The Wordle Postgame Report is a brief analysis of a game of Wordle, the five-letter-word guessing game now owned by the New York Times. If you do not play Wordle, we encourage you to please skip this item. The existence of the Wordle Postgame Report does not constitute an endorsement of playing Wordle, not playing Wordle, or of the New York Times.
December 5, WOKEN, 6/6
SOMEHOW THE SEARCH function told me I had never played CRANE before, so I did. The N and E were yellow, but I couldn’t make my brain drag them away from the end of the word. It was so hard to see other possibilities, I went ahead and doubled up on the E with NEEDY. There was no second E; also the N and E were still yellow. I still couldn’t see where this could go, and I bumbled into an even worse play: STEIN, which I knew had already been a Wordle answer, and for which I forgot all about the gray E I’d just gotten in the third position. So the E stayed yellow, on a wasted guess, but at least the N turned green. Maybe now I could come up with a reasonable and methodical word. WOMEN? All green except the M. Fine, not WOMEN, but WOVEN. All green except the V. The only letter left it could possibly be was K, which I’d rejected before for making too lousy of an answer. WOKEN. An ungainly verb tense of a politically skunked word. I’d played terribly but Wordle had played worse. Not worth getting out of bed for.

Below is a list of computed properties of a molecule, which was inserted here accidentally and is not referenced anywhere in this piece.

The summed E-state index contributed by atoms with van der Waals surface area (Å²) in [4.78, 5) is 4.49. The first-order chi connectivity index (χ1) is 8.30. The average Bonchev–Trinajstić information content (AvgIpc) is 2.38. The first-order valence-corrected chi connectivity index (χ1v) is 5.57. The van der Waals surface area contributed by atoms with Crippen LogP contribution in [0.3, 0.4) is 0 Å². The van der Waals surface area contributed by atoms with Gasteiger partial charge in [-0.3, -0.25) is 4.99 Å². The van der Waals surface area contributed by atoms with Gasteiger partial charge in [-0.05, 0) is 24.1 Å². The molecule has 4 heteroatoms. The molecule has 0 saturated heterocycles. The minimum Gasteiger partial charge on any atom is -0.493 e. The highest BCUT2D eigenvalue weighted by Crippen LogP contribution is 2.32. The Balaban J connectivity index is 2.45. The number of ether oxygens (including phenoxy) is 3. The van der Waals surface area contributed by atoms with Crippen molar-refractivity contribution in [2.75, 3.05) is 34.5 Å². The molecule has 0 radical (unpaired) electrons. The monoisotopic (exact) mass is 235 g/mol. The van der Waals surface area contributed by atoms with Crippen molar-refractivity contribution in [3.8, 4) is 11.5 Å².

December 6, AMBER, 3/6
AFTER I’D SCRAPED away a handful of already-used words from my mind, it was time to do RINSE. Yellow E, yellow R, put them together: LAYER. The round-one letters turned green, the A turned yellow, adding more information on top of that. Moving the A rightward would make an awkward -AER ending. Leftward, at the start of the word, ANGER was already out. But AMBER would fit. Normal letters, a slightly unusual word-shape, some semantic appeal—preserve this one as a sample of what a Wordle answer should be.
December 7, JOUST, 4/6
I SAW THE date on my phone and I played PEARL. Wordle responded with five gray squares. So much for Wordle’s Thanksgiving foray into theme words on special occasions. I tried to stick with the theme with SHOCK and got only a yellow S and O. The possibility of ZEROS buzzed across my mind but the E and the R were gone, and it was a plural, so: enough. Wordle was clearly trying to FOIST something else on me. Green O, green S, green T. JOUST, then. My head-to-head battle with the Wordle was done.
December 8, NO WORDLE
THE WORDLE POSTGAME Report does not cross picket lines, and happily consigns its winning streak of 100-whatever games to the bonfire. Best of luck to the New York Times Guild in its negotiations with management. Next Wordle tomorrow, when they’re back on the job.
December 9, BRAID, 4/6